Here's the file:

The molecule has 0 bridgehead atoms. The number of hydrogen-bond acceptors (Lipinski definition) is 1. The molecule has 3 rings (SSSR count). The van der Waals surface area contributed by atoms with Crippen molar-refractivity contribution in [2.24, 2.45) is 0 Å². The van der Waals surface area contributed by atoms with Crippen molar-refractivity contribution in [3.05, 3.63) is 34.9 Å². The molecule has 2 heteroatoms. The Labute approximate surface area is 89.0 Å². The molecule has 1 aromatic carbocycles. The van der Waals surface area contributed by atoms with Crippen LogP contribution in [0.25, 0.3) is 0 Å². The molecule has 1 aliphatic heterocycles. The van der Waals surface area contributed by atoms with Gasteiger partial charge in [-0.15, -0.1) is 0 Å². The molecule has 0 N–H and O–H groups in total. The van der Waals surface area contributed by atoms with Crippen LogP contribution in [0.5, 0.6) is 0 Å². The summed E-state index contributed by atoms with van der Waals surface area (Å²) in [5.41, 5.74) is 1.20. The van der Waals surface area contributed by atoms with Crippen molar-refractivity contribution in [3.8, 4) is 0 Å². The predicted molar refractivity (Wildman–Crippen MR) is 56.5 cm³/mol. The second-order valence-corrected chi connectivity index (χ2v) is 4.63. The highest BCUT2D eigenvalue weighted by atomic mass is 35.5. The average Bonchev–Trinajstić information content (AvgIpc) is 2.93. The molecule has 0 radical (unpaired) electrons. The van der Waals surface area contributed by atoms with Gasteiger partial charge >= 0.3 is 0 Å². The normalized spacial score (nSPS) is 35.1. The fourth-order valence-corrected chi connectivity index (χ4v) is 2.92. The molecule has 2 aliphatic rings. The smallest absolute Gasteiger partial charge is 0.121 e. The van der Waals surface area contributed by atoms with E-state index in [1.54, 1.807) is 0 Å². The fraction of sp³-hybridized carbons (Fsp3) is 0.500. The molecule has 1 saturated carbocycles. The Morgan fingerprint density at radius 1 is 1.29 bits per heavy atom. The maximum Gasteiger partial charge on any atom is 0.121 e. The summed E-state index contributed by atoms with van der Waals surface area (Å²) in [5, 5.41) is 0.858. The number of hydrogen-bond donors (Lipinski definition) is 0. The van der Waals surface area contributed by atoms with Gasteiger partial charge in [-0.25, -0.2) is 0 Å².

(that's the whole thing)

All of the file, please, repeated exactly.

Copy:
The molecule has 0 bridgehead atoms. The number of hydrogen-bond acceptors (Lipinski definition) is 1. The molecule has 3 rings (SSSR count). The van der Waals surface area contributed by atoms with Crippen molar-refractivity contribution in [2.24, 2.45) is 0 Å². The van der Waals surface area contributed by atoms with Crippen molar-refractivity contribution in [3.05, 3.63) is 34.9 Å². The molecule has 2 heteroatoms. The Labute approximate surface area is 89.0 Å². The molecule has 1 aromatic carbocycles. The van der Waals surface area contributed by atoms with Crippen LogP contribution in [0.25, 0.3) is 0 Å². The molecule has 1 aliphatic heterocycles. The van der Waals surface area contributed by atoms with Gasteiger partial charge in [-0.15, -0.1) is 0 Å². The molecule has 0 N–H and O–H groups in total. The van der Waals surface area contributed by atoms with Crippen LogP contribution in [0.5, 0.6) is 0 Å². The summed E-state index contributed by atoms with van der Waals surface area (Å²) in [5.41, 5.74) is 1.20. The van der Waals surface area contributed by atoms with Crippen molar-refractivity contribution in [3.8, 4) is 0 Å². The predicted molar refractivity (Wildman–Crippen MR) is 56.5 cm³/mol. The second-order valence-corrected chi connectivity index (χ2v) is 4.63. The highest BCUT2D eigenvalue weighted by atomic mass is 35.5. The average Bonchev–Trinajstić information content (AvgIpc) is 2.93. The molecule has 0 radical (unpaired) electrons. The van der Waals surface area contributed by atoms with Gasteiger partial charge >= 0.3 is 0 Å². The normalized spacial score (nSPS) is 35.1. The fourth-order valence-corrected chi connectivity index (χ4v) is 2.92. The molecule has 2 aliphatic rings. The smallest absolute Gasteiger partial charge is 0.121 e. The van der Waals surface area contributed by atoms with E-state index in [1.54, 1.807) is 0 Å². The fraction of sp³-hybridized carbons (Fsp3) is 0.500. The molecule has 1 saturated carbocycles. The Morgan fingerprint density at radius 1 is 1.29 bits per heavy atom. The maximum Gasteiger partial charge on any atom is 0.121 e. The summed E-state index contributed by atoms with van der Waals surface area (Å²) in [5, 5.41) is 0.858. The number of hydrogen-bond donors (Lipinski definition) is 0. The van der Waals surface area contributed by atoms with Gasteiger partial charge in [-0.25, -0.2) is 0 Å².